Todd Dahlia v. S & K Distribution, LLC, et al. (April 24, 2019)
Felix Colon v. Third Avenue Open MRI, Inc., et al. (May 28, 2019)
Robert Wass v. County of Nassau, et al. (June 12, 2019)
Kevin McCarthy v. City of New York, et al. (June 26, 2019)
In this installment of David’s Corner, we have four cases that discuss one of the most important topics for New York construction accident lawyers to consider when deciding whether there is a case under New York’s Labor Law: was the worker performing an activity that is enumerated in the statute? In order for the Scaffold Law, Labor Law 240(1), to apply, the worker must be employed on the site and engaged in “erection, demolition, repairing, altering, painting, cleaning or pointing of a building or structure.”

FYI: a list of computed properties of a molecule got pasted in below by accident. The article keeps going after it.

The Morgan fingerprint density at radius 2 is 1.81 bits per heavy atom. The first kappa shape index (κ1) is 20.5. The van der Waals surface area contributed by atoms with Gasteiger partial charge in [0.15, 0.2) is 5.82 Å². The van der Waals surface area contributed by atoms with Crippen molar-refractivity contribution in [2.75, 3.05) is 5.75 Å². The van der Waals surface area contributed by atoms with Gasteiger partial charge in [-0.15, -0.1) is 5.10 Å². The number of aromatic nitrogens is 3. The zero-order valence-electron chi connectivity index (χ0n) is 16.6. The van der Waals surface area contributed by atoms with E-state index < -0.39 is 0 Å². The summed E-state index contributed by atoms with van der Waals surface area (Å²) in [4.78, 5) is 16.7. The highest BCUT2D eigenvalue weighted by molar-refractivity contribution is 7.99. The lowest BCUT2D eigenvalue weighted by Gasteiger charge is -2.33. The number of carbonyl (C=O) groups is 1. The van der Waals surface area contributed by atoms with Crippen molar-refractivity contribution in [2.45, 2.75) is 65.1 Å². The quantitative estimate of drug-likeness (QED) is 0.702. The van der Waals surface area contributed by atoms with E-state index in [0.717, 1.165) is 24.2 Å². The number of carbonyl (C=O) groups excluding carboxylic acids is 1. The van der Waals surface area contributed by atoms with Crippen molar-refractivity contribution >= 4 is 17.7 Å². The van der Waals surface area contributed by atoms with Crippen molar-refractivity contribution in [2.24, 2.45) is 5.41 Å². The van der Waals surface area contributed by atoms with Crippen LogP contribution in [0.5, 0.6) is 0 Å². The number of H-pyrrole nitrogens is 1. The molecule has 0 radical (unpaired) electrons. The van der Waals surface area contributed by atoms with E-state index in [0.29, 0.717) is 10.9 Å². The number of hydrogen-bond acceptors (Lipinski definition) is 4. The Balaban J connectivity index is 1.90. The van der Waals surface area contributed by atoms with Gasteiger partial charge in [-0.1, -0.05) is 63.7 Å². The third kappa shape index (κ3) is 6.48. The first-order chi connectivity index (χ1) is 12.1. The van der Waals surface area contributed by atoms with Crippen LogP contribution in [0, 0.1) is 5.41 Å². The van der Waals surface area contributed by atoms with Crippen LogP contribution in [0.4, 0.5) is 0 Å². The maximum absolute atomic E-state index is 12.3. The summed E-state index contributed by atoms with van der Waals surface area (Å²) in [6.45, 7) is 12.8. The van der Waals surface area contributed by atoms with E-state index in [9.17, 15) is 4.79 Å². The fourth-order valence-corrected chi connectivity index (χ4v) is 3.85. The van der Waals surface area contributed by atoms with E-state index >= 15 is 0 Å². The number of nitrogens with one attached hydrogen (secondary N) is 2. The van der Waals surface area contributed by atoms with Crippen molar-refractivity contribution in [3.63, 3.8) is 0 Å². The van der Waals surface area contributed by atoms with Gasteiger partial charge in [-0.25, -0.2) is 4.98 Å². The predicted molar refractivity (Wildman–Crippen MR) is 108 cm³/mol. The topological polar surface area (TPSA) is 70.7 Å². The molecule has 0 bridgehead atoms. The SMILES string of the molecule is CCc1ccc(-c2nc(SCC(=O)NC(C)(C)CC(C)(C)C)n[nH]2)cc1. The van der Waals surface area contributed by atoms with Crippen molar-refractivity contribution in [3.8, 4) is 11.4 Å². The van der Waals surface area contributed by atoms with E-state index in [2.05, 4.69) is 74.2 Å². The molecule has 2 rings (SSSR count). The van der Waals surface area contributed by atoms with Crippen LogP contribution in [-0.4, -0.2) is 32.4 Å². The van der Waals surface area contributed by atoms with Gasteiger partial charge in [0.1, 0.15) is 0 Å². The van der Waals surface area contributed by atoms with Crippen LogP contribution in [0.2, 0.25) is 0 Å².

Dahlia, Colon, and Wass all involved the question of whether the worker was engaged in repairing or routine maintenance, which is not covered by the law. Dahlia and Colon had their cases thrown out because the courts found they were engaged in routine maintenance. Dahlia was an HVAC service technician that was merely replacing a belt that was missing from heating unit, which usually needed replacing once a year, and didn’t involve any power tools. The courts have held that where all the work required is “replacing component parts that require replacement in the course of normal wear and tear,” that is routine maintenance and Labor Law 240(1) does not apply. Colon was a handyman who fell off a ladder when climbing it to fix a le
Biaca-Neto v. Boston Road II Housing Development Fund Corporation, et al.:
On February 18, 2020, in Biaca-Neto v. Boston Road II Housing ...